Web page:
Unlike the loosely timed models used for software development, which rely on a high level of abstraction to simulate as fast as possible, the communication between the architecture models in a virtual prototype for early performance analysis requires timing to be modeled more accurately.
In this month’s blog we continue our discussion of power management, specifically looking at how architects can improve the energy efficiency of their SoC as it uses system memory.
In the past we mostly interacted with a software-driven device when we sat in front of a desktop computer. We now carry a device with us that is as powerful as a computer. Our cars track our moves and try to pre-empt an accident by warning us about rapidly approaching obstacles, or prevent our tires from slipping on wet or snow covered roads. In our homes, the thermostat reduces the temperature when it ‘notices’ that there is no longer movement in the house.
In this month’s blog I would like to focus on a recent prototyping solution announcement from Synopsys. On September 16, Synopsys announced the new HAPS-80 FPGA-based prototyping systems, part of Synopsys’ end-to-end prototyping solution strategy.
We are living in the age of pictures. Just about any event or non-event in our life is being captured in a picture. Even more so, a lot of those pictures are being shared with others. It offers us a way to share a moment with the ones who weren’t there. Living with my wife and children in Silicon Valley, far away from our family in Belgium, it provides us with a way to show what we are up to and in that moment shorten the distance with our relatives.
Patrick Sheridan is responsible for Synopsys' system-level solution for virtual prototyping. In addition to his responsibilities at Synopsys, from 2005 through 2011 he served as the Executive Director of the Open SystemC Initiative (now part of the Accellera Systems Initiative). Mr. Sheridan has 30 years of experience in the marketing and business development of high technology hardware and software products for Silicon Valley companies.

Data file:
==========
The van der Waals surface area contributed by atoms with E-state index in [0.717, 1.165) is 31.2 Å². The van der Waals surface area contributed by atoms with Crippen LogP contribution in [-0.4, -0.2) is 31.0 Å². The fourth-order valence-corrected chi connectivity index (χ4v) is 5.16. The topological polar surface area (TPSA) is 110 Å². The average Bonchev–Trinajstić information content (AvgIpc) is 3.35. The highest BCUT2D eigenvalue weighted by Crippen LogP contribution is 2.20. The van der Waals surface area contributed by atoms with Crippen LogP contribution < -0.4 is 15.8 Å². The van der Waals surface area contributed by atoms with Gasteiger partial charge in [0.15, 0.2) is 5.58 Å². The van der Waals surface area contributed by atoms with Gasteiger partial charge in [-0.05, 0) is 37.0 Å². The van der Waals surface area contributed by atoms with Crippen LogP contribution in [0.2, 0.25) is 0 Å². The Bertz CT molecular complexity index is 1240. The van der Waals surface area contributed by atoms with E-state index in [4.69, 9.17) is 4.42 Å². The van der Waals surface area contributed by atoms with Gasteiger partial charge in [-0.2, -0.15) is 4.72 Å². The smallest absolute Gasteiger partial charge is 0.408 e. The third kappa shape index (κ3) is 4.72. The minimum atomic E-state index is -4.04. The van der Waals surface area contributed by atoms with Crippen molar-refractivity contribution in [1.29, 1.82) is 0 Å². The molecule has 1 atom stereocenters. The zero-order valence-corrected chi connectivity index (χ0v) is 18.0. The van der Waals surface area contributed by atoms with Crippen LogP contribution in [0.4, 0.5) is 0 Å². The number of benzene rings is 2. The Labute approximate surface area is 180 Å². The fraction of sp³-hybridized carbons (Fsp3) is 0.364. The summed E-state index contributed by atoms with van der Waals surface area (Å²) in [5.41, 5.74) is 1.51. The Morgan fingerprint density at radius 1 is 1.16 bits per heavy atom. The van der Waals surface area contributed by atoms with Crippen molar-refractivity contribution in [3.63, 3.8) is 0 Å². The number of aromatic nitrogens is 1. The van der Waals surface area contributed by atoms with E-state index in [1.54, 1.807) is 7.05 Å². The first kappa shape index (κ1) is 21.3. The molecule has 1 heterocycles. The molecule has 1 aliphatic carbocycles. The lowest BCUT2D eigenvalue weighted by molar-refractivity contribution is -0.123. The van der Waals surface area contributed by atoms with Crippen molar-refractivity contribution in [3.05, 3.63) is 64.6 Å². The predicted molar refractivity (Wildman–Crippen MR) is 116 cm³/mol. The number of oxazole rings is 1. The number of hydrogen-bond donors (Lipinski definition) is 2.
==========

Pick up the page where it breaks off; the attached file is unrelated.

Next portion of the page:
Malte Doerper is responsible for driving the software oriented virtual prototyping business at Synopsys. Today he is based in Mountain View, California. Malte also spent over 7 years in Tokyo, Japan, where he led the customer facing program management practice for the Synopsys system-level products. Malte has over 12 years’ experiences in all aspects of system-level design ranging from research, engineering, product management and business development. Malte joined Synopsys through the CoWare acquisition, before CoWare he worked as researcher at the Institute for Integrated Signal Processing Systems at the Aachen University of Technology, Germany.
Tom De Schutter
Tom De Schutter is responsible for driving the physical prototyping business at Synopsys. He joined Synopsys through the acquisition of CoWare where he was the product marketing manager for transaction-level models. Tom has over 10 years of experience in system-level design through different marketing and engineering roles. Before joining the marketing team he led the transaction-level modeling team at CoWare.